Make it your Business to Fight the Flu

Photo credit: Flickr Creative Commons

Photo credit: Flickr Creative Commons

The flu can be a miserable experience – characterized by severe aches, chills, high fever, cough, runny nose and a desire to stay in bed until the illness has run its course. But did you know the flu can also be a miserable experience for businesses? Are you prepared if your workforce calls in sick? Do you have appropriate resources to keep your workplace flu-free? Regardless of the size or type of your business, planning now can put strategies into place that will help protect your business and your employees during influenza season.

From a numbers standpoint, the flu ravages a business much like it does the human body. The CDC reports that up to 111 million workdays are lost every year because of the flu. And employees with sick children can cause a loss of anywhere from 11 to 73 hours of work, on average. Those lost workdays result in more than $7 billion in lost wages every year. And when an employee has a sick child, it can cost them anywhere from $300 to $4,000 in medical expenses.

So as a business owner or leader, what can you do to lessen the economic impact of flu and protect the health of your employees?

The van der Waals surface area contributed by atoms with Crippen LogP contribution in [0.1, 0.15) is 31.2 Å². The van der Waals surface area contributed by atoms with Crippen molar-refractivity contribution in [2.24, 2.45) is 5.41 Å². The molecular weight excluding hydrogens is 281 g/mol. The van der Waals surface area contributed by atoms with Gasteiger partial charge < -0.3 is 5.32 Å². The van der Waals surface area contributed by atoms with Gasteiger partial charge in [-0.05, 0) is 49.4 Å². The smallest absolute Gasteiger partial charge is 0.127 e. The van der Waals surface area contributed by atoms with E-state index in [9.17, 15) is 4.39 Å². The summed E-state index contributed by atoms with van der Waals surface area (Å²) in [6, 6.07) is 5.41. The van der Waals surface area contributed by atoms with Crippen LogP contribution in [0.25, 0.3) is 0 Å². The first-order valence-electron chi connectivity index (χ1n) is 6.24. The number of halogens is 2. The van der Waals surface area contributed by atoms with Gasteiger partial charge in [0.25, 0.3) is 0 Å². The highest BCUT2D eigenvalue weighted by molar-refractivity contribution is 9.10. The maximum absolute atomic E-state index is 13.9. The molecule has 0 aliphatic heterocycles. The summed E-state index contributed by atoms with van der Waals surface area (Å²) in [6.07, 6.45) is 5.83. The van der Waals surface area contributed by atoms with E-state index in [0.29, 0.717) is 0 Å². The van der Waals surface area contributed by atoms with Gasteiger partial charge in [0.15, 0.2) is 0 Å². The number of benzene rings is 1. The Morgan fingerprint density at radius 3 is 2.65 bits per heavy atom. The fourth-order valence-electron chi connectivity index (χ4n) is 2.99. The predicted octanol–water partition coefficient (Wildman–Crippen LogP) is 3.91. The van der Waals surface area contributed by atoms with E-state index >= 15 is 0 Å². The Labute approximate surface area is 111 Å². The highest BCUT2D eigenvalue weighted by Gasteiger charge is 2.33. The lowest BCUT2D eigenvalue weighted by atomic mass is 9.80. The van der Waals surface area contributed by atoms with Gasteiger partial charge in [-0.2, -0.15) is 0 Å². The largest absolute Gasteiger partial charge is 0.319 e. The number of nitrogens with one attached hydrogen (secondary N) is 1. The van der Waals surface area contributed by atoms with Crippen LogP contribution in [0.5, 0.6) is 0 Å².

• Educate your employees about what the flu is, its symptoms and treatments, and provide resources to dispel myths. There are many avenues for influenza information, but www.InFLUenceNevada.org is updated regularly and links to Nevada-specific tools and resources.
  • Lead by example and get vaccinated; and encourage your employees to do the same. A strong message from leadership that vaccination is recommended by the CDC for everyone 6 months or older may encourage employees to get vaccinated. Offer on-site clinic opportunities or consider granting employees time off to get vaccinated.
  • Encourage employees to stay home if they’re sick. When possible, support telecommuting or work from home policies. Many employees feel a sense of guilt for calling in sick or not physically showing up at the office. Sick time (for businesses that offer it) is designed for this very reason: to prevent the spread of disease or infection. Reiterate the purpose of sick time, and remind employees to use any accrued time if they do think they have the flu.
  • Inform your employees about good hygiene practices, especially: coughing or sneezing or into the inside of your elbow, washing hands frequently, and using hand sanitizer if handwashing is not an option. Provide resources for a flu-free work environment: tissues, no-touch trash cans, hand soap, hand sanitizer, disinfectants and disposable wipes to clean work surfaces.
  • Prepare for increased employee absences. Cross-train personnel to perform essential functions. Assess the reliance that others and the community have on your services or products. Be prepared to change your business practices if needed to maintain critical operations.

By working together this flu season, we can protect our employees, families and customers through prevention and planning. Being prepared makes good business sense, and is good for the health of the individual, our community, and Nevada’s economy.

This post is written by Heidi Parker, the executive director of Immunize Nevada.

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